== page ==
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Mystery Russian 'sea poison' is making locals sick and causing thousands of fish corpses to wash up on shore

RUSSIAN surfers are complaining of poison-like symptoms after returning from the sea.

According to reports, surfers from the Kamchatka region have been suffering from blurred vision, nausea and fever for weeks, amongst other symptoms.

Камчатка. Авачинская Бухта. Маленькая бухточка Безымянная. Ровно 4 дня назад @lefffu именно там сняла свое видео, которое я опубликовала на своей странице. Это видео снято сегодня утром. Жуткий запах. Мой товарищ нырял сегодня в двух местах. Чуть позже выложу видео, что он там увидел. Сегодня мы на моторной лодке с ним посетили 4 места. Бухта Станицкого, Безымянная, район бухты Гротовой (как раз на выходе из бухты в Тихий Океан), бухту Шлюпочную. Последняя находится на другой стороне Авачинской бухты. Последствия, конечно, видны везде. Местами у берега цвет воды очень мутный, визуально видно границу где вода чище. На берегу Безымянной и Шлюпочной выброшены морские ежи, животные, крабы, рыбы. #спаститихий #safetheocean #kamchatka #pacificocean @_svetlana__radionova_ @greenpeace @greenpeaceru @snowave_kamchatka @lefffu @yuridud.life @yurydud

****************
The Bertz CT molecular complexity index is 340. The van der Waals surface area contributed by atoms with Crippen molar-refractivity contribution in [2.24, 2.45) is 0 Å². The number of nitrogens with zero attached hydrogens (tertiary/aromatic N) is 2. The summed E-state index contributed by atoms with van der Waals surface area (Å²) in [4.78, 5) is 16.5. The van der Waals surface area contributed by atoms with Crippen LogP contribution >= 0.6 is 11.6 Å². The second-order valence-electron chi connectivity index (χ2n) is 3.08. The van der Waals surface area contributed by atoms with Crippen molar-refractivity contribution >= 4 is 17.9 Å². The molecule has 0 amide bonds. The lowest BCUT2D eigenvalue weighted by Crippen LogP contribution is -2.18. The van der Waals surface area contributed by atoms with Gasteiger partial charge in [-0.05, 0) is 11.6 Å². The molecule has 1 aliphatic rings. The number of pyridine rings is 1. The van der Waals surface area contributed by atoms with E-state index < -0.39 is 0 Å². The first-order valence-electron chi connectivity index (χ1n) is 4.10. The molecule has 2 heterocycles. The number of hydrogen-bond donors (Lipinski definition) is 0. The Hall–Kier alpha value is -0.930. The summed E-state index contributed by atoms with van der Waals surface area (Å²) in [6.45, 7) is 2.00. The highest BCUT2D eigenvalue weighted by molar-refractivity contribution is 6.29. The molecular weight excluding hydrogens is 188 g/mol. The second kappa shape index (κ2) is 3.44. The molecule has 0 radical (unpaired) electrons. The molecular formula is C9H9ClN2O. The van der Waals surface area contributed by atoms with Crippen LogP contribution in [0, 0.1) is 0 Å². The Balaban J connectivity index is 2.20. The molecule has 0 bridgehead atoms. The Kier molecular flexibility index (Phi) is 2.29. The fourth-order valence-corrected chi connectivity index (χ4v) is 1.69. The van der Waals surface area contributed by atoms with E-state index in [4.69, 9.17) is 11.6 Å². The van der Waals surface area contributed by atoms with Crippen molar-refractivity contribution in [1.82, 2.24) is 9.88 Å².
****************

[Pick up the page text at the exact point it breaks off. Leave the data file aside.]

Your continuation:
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There are also multiple reports and images of sea creatures washing up dead.

Yekaterina Dyba, a geographer who runs the Snowave Kamchatka surfing school, wrote a post online which CBS translated as: "For several weeks now, all surfers have experienced problems with their eyes after returning from the water.

"White shroud, blurred vision, dryness. Sore throat. Many had nausea, weakness, high fever."

Lots of marine life including octopuses and shellfish have been found dead.


Greenpeace Russia is calling this an "ecological disaster".

Kamchatka is an extremely remote area but is famous for its volcanoes and nature reserves.

Regional governor, Vladimir Solodov, admitted the sea around the Kamchatka peninsula may have been contaminated with toxic chemicals.


Levels of toxic phenol and petrol in the water were above permitted levels during tests.

They are actually said to exceed the safe level by around four times.

However, where these substances have leaked from is still a mystery.

So far, Russian officials have blamed the dying sea life on a storm and then state media suggested it could have been a leaking oil tanker travelling through the Bering Strait between Alaska and Russia.

Russian media hasn't ruled out the military being responsible but the Defense Ministry has denied that any of its ship are the cause.

There are plans to conduct tests on water near two military sites.

A "yellow film" was reportedly spotted on a river nearby.

In other news, an amateur fisherman has snared the first ever "albino" shark caught off the coast of Britain.

Scary megalodon sharks that roamed our oceans millions of years ago could grow to over 50 feet, according to a new study.

And, the Arctic "hasn’t been this warm for three million years", according to scientists who have been studying CO2 emissions.

What do you think of the Russian sea problem? Let us know in the comments…

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